An Example of Poor Messaging
Sometimes politicians definitely say the wrong thing.
Almost as soon as Stacey Abrams called Georgia the “worst state in the country to live,” the Democrat’s campaign expected the remark to be the center of new GOP attacks. Gov. Brian Kemp’s first TV ad of the general election cycle does exactly that.
“Bless her heart. Georgia leads the nation because Brian Kemp is the governor,” said the narrator of the ad, which plays Abrams’ remarks multiple times. It closes with a declaration that “Brian Kemp’s kept Georgia the best place to live.”
“I am tired of hearing about being the best state in the country to do business when we are the worst state in the country to live,” said the Democrat, who was showered with extended applause from a crowd of hundreds.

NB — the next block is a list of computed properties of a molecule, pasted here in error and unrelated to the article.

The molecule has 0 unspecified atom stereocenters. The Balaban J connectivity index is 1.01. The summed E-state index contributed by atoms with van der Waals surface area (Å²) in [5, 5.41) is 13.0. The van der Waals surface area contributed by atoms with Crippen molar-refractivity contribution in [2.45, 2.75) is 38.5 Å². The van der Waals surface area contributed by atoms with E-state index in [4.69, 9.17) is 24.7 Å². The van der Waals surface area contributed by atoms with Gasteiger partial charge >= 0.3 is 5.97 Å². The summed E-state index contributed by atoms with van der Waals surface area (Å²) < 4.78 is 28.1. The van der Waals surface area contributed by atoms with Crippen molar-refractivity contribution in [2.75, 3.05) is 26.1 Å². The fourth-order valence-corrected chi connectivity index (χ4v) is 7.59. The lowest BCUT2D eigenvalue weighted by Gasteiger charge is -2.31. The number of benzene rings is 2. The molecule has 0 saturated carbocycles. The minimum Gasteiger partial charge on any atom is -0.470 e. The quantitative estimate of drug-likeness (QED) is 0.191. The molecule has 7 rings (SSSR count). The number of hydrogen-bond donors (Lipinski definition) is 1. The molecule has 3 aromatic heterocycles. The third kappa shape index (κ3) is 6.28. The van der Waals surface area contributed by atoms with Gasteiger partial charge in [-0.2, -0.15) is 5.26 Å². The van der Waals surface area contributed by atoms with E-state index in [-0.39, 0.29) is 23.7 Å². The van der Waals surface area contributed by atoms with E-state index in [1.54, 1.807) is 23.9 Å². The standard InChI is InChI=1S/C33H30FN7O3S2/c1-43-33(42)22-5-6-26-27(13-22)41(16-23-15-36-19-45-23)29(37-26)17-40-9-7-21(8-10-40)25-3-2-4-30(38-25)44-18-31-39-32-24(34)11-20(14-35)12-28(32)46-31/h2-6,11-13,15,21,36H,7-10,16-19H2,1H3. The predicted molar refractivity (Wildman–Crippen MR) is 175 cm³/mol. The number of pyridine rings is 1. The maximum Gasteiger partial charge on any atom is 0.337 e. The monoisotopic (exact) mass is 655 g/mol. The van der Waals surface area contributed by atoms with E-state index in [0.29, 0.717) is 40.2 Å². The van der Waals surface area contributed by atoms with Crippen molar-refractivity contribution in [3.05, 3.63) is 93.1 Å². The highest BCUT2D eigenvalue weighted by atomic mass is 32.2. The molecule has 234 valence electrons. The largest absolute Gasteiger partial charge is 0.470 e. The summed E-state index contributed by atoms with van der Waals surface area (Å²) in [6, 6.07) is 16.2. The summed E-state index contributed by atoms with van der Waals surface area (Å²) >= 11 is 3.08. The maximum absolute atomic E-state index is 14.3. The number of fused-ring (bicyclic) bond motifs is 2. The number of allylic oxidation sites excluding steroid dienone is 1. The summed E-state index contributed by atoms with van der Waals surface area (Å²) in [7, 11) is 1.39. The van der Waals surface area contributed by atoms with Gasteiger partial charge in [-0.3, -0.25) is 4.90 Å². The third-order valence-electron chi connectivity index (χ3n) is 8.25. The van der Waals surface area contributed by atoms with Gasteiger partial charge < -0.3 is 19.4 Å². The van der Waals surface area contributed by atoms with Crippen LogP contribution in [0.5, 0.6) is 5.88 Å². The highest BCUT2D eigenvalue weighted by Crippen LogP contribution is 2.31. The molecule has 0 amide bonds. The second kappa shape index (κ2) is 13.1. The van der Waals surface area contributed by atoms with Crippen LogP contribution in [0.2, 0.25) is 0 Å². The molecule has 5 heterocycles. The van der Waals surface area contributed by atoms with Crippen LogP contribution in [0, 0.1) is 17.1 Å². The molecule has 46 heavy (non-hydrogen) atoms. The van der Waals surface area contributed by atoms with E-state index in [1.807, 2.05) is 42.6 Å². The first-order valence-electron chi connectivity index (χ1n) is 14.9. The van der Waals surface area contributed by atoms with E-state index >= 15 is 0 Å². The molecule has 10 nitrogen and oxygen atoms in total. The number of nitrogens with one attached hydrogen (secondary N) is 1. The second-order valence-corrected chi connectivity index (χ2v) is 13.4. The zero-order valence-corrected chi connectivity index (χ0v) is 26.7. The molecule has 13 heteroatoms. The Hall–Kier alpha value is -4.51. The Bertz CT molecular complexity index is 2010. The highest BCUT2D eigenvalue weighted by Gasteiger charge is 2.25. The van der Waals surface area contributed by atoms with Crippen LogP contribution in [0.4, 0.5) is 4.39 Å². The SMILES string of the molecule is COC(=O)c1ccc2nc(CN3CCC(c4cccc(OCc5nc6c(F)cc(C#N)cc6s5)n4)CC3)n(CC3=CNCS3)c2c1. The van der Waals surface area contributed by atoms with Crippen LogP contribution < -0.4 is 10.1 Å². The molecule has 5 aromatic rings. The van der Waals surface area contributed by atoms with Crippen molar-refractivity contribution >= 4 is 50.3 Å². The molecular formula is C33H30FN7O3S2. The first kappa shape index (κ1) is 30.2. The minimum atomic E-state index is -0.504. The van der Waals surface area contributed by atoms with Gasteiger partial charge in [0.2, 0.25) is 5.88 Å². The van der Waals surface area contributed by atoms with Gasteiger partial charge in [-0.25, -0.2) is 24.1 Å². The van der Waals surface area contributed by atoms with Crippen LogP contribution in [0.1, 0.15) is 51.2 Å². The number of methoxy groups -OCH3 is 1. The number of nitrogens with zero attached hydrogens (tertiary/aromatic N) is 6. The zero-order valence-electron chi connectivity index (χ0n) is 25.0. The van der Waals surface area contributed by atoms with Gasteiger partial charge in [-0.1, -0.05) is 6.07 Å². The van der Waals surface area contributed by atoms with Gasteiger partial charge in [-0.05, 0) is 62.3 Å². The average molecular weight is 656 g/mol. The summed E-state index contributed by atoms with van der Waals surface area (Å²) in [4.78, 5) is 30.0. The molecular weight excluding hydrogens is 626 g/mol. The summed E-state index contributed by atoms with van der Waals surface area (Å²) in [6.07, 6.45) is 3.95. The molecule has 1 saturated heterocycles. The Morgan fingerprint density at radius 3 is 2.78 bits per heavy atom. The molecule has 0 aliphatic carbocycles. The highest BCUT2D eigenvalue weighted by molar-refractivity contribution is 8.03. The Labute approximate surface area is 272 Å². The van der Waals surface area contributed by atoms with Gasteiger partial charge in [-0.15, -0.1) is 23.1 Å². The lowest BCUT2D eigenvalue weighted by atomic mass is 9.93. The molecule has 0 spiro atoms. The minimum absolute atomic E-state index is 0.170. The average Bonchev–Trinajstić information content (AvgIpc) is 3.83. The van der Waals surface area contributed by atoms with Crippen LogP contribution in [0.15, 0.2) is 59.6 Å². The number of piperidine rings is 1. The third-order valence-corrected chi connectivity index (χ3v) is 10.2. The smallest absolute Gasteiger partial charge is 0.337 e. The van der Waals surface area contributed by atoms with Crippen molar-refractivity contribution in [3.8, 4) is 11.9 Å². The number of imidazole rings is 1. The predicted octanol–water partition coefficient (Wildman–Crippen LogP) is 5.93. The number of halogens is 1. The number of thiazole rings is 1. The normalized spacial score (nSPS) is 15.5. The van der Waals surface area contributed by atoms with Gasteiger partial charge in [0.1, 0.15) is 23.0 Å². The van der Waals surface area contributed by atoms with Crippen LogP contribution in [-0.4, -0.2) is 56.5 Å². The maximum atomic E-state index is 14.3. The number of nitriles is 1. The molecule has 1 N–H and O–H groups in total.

Abrams immediately tried to “contextualize” her remarks by pointing to declining wages and the state’s high maternal mortality rates. Days later, she called her comments “inelegant” but her sentiment true.
Objectively, that was a dumb thing for Abrams to say and a strategically smart pick-up for Kemp’s commercial. People, as a general matter, don’t want their governor to say that their state is “the worst state in the country to live in.” This is made all the worse in a deeply southern state wherein the fact that Abrams “ain’t from there” doesn’t help. She was born in Wisconsin, although she moved to Atlanta as a child. To many in deeply traditional parts of the south, being “from” there can be a huge deal and you might not be “from” there unless at least your grandparents were too (I exaggerate, but not much).
I wouldn’t make too big of a deal over this, but it was definitely an own-goal on Abrams’ part.